Total maximum daily loads, sediment budgets, and tracking restoration progress of the north coast watershedsAuthor(s): Matthew S. Buffleben
Source: In: Standiford, Richard B.; Weller, Theodore J.; Piirto, Douglas D.; Stuart, John D., tech. coords. Proceedings of coast redwood forests in a changing California: A symposium for scientists and managers. Gen. Tech. Rep. PSW-GTR-238. Albany, CA: Pacific Southwest Research Station, Forest Service, U.S. Department of Agriculture. pp. 23-31
Publication Series: General Technical Report (GTR)
Station: Pacific Southwest Research Station
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One of the predominate water quality problems for northern coastal California watersheds is the impairment of salmonid habitat. Most of the North Coast watersheds are listed as “impaired” under section 303(d) of Clean Water Act. The Clean Water Act requires states to address impaired waters by developing Total Maximum Daily Loads (TMDLs) or implementing another program that will result in the attainment of water quality standards. TMDLs are an estimate of the maximum load necessary to meet water quality standards. In a general sense, a TMDL and its implementation plan is a water quality attainment strategy and provides a framework for assessing the watershed condition, evaluating the sources of pollution contributing to the water quality impairment, and developing a water quality restoration plan for the watershed.
Sediment budgets are useful tools to evaluate sediment impacts to water quality and channel morphology. As part of the TMDL development process, sediment budgets have been developed for twenty northern California watersheds. Anthropogenic activities such as logging and its associated road building, which commonly occur in this region, have dramatically increased sediment loading rates. TMDL studies estimate that is will take several decades or more for streams to transport the excess sediment out of the watersheds.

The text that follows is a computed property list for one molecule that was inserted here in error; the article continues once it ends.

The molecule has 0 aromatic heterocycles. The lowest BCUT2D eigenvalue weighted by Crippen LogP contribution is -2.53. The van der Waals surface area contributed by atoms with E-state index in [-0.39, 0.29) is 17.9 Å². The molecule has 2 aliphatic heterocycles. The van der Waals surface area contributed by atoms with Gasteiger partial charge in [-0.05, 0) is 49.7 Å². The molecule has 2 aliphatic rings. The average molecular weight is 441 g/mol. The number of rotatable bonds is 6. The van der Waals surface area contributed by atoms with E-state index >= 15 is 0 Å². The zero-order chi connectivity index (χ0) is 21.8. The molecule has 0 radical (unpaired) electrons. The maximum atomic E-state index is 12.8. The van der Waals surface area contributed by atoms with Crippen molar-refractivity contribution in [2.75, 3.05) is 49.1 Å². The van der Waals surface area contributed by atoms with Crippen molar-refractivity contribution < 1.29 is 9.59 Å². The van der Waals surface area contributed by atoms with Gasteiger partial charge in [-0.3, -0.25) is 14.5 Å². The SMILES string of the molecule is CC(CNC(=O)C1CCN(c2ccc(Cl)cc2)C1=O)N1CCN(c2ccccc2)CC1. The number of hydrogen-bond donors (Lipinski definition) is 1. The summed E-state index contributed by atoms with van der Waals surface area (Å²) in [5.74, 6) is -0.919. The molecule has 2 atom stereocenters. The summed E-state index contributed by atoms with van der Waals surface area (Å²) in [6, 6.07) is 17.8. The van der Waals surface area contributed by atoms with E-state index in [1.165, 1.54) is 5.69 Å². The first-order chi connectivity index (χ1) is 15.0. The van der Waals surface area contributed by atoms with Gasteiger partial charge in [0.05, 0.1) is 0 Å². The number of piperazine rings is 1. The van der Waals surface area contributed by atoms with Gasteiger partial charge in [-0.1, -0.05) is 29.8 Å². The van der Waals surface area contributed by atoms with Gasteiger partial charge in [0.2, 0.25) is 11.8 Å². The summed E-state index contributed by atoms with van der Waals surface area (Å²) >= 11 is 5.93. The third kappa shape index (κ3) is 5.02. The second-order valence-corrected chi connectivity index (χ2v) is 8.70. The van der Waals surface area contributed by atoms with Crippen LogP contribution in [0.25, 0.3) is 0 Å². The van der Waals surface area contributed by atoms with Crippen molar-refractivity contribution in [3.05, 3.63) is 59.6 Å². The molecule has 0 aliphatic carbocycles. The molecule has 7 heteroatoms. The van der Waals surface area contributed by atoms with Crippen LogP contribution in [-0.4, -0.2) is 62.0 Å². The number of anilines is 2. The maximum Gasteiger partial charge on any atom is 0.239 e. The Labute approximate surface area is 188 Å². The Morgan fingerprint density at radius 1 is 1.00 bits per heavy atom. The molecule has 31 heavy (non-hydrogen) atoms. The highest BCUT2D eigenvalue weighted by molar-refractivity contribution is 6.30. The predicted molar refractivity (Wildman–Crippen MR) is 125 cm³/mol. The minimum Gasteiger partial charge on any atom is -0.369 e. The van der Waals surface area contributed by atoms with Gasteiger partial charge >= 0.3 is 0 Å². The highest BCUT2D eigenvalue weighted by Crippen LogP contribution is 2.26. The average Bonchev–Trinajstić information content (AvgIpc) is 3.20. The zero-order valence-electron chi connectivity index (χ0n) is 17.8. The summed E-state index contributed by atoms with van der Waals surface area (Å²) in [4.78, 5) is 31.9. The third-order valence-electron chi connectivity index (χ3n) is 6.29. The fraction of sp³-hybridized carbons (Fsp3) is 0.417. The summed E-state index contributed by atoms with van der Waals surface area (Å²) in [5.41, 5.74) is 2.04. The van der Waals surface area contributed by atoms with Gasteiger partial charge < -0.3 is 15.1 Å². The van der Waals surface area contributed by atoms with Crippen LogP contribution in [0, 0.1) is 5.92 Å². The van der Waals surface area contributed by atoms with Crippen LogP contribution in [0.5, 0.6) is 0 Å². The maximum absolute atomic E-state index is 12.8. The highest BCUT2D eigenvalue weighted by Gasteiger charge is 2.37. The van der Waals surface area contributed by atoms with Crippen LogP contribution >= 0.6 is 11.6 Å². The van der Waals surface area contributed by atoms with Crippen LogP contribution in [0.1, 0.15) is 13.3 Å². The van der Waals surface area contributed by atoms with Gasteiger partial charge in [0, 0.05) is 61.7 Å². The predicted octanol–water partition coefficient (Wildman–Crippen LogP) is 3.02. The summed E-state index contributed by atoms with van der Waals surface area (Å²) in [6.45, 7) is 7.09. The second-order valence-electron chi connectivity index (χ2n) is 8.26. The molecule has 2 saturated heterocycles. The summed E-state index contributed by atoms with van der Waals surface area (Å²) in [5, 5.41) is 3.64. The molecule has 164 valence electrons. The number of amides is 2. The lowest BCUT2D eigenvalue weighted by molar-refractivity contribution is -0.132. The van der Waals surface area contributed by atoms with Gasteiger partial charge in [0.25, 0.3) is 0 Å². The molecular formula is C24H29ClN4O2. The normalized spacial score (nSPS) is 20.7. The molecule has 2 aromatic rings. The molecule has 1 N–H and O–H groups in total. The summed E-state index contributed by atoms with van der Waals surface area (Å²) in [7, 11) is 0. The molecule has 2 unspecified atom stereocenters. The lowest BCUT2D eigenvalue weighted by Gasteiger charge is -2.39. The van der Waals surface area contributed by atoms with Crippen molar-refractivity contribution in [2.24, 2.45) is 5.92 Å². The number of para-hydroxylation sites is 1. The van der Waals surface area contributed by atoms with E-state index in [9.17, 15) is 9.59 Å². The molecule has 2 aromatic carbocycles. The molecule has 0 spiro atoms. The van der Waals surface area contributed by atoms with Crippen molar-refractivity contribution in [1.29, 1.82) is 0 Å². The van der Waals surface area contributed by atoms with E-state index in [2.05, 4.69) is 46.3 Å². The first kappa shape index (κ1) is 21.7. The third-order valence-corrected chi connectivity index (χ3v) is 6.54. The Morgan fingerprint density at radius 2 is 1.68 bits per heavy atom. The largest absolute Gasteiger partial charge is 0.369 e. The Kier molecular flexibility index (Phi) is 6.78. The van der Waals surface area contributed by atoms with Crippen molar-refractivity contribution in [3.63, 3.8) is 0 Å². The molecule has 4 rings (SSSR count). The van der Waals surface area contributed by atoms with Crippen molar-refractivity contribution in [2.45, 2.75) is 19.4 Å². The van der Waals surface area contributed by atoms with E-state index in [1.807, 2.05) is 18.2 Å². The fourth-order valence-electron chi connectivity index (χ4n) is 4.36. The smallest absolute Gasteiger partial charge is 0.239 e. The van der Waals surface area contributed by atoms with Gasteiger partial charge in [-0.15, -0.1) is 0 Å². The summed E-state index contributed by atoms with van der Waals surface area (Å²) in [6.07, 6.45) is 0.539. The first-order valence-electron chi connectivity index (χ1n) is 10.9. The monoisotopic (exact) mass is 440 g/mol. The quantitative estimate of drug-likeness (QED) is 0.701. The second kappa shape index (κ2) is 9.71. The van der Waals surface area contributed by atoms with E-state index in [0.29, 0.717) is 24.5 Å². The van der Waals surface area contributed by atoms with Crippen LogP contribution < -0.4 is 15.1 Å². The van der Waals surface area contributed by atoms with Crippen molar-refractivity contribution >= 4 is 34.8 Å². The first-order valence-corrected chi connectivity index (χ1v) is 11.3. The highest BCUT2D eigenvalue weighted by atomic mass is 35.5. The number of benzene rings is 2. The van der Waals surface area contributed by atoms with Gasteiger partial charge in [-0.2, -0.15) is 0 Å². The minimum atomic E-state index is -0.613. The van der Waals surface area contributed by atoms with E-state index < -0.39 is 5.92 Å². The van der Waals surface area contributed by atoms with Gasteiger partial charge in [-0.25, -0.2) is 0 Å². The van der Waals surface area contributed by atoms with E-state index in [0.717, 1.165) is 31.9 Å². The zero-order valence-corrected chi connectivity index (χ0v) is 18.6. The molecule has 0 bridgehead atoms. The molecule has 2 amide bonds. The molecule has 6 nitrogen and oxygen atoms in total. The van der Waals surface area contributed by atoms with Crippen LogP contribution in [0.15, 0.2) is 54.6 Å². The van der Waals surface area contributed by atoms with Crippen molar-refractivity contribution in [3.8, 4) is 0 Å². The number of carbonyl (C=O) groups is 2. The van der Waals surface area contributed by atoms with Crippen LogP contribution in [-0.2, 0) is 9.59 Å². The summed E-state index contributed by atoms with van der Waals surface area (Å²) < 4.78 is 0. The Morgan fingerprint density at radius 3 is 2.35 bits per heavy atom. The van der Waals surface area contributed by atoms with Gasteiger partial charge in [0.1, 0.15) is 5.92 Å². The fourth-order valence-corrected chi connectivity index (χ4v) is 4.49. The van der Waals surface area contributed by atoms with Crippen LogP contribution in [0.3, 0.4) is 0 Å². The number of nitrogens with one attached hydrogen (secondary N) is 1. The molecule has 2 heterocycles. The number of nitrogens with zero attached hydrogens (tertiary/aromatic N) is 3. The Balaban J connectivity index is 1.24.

Tracking recovery of the watersheds from sediment impairments over time will be difficult. The Regional Water Board will use several tools to verify that progress is being made. These tools include sediment budgets, as well as monitoring hillslope and water quality conditions in the listed watersheds.
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CitationBuffleben, Matthew S. 2012. Total maximum daily loads, sediment budgets, and tracking restoration progress of the north coast watersheds. In: Standiford, Richard B.; Weller, Theodore J.; Piirto, Douglas D.; Stuart, John D., tech. coords. Proceedings of coast redwood forests in a changing California: A symposium for scientists and managers. Gen. Tech. Rep. PSW-GTR-238. Albany, CA: Pacific Southwest Research Station, Forest Service, U.S. Department of Agriculture. pp. 23-31.
Keywordssediment budgets, targets, TMDLS, trend monitoring
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